Insurers insist on controlling the utilization management of caseloads, and they’re still fighting the medical necessity criteria. They don’t mind paying fines. They’re multi-billion-dollar companies. If you mandate that everybody have private insurance — and that’s a state law in California now — why can’t you mandate that insurers include adequate mental health treatment? Otherwise, you’re just giving them a ton of money. The governor needs to take a policy stand on this. And he may. During his campaign, he met with the Mental Health Coalition and he said he was going to do a lot of work on mental health. We want him to implement his thoughts. He can’t drift away from those things.

What kinds of changes would you like to see in crisis response, shifting from police to mental-health response?

Law enforcement people don’t like to be the safety net for mental illness. They’d rather have people handled by the mental health system. We passed SB 29 four years ago that required mental health training for all law enforcement in de-escalation techniques.

Many people fear that police training alone won’t be enough.

I agree with that. You can’t have a police officer be a mental health clinician. You need a mental health response as opposed to police response for behavioral health problems. I think our crisis 5150 law should be looked at in the future too. They ought to recognize different levels of acuity, more residential facilities that can deal with different kinds of mental health problems. We should have crisis programs for kids and we should involve the family more with crisis intervention. Family members can participate more in what I call the circle of support that is needed for somebody with mental illness.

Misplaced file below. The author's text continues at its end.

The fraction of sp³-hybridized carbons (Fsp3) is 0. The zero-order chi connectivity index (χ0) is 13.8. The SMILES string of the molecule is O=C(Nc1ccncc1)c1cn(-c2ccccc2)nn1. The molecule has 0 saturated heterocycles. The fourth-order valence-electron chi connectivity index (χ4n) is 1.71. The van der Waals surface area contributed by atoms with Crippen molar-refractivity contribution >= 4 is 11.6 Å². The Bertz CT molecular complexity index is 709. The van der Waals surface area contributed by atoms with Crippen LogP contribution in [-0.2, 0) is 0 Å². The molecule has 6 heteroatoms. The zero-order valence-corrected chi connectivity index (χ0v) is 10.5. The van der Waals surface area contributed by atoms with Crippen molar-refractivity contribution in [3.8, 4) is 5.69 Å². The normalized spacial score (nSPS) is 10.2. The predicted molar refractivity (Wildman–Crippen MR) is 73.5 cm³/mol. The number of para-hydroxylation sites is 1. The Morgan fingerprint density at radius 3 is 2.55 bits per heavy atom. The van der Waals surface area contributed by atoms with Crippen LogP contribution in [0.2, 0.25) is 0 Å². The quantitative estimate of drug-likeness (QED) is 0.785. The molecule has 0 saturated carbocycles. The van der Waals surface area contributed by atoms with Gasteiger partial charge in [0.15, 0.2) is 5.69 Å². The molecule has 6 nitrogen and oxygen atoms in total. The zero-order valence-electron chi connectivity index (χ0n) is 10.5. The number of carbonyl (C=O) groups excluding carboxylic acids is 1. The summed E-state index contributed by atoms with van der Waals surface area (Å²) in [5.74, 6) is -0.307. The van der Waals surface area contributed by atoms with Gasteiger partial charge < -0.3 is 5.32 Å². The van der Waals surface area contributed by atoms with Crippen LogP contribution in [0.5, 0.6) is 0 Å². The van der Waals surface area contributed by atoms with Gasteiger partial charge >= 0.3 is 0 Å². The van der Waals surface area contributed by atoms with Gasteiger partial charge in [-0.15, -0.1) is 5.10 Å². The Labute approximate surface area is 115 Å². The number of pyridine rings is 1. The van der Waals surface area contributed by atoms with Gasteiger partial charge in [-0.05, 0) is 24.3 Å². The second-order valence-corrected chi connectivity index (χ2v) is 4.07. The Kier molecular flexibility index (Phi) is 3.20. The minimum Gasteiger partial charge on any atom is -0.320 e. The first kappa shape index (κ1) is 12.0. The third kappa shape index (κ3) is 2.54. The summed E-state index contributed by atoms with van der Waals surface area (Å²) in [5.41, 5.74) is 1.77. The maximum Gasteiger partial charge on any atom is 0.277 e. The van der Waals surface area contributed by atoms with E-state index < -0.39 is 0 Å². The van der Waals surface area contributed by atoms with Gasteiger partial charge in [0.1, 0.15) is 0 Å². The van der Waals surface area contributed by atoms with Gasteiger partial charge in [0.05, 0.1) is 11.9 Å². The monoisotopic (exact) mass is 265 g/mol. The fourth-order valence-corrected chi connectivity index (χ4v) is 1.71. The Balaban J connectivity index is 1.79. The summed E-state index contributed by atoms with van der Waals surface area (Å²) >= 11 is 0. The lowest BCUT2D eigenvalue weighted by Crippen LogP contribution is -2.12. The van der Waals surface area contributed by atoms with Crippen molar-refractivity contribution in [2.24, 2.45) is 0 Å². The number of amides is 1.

What are some other major priorities?

Racial and ethnic disparities in the mental health system. With COVID, unemployment has attacked the Latinx and Black communities and women who had to leave their jobs to take care of the kids. Society is changing because of the pandemic and we have to recalibrate. California needs to be more strategic in its approach to these issues. Right now, we’re shackled by our budget process. We go through this short-term, month-by-month approach and don’t look at the long-term strategies that would reduce acuity, reduce caseloads, get costs under control. The legislature needs to do more research. But the term limit law cut the Legislative Analyst’s Office by over 100 staff people that were doing analytical work. It’s given lobbyists more power. We do hundreds and hundreds of minor bills that don’t have big impacts. It lets the lobbyists bill their clients to lobby for or against the bills. Everybody makes a lot of money. It’s time to do things a little differently. The majority of legislators — Republican or Democrat, liberal, moderate conservative — believe this is a problem.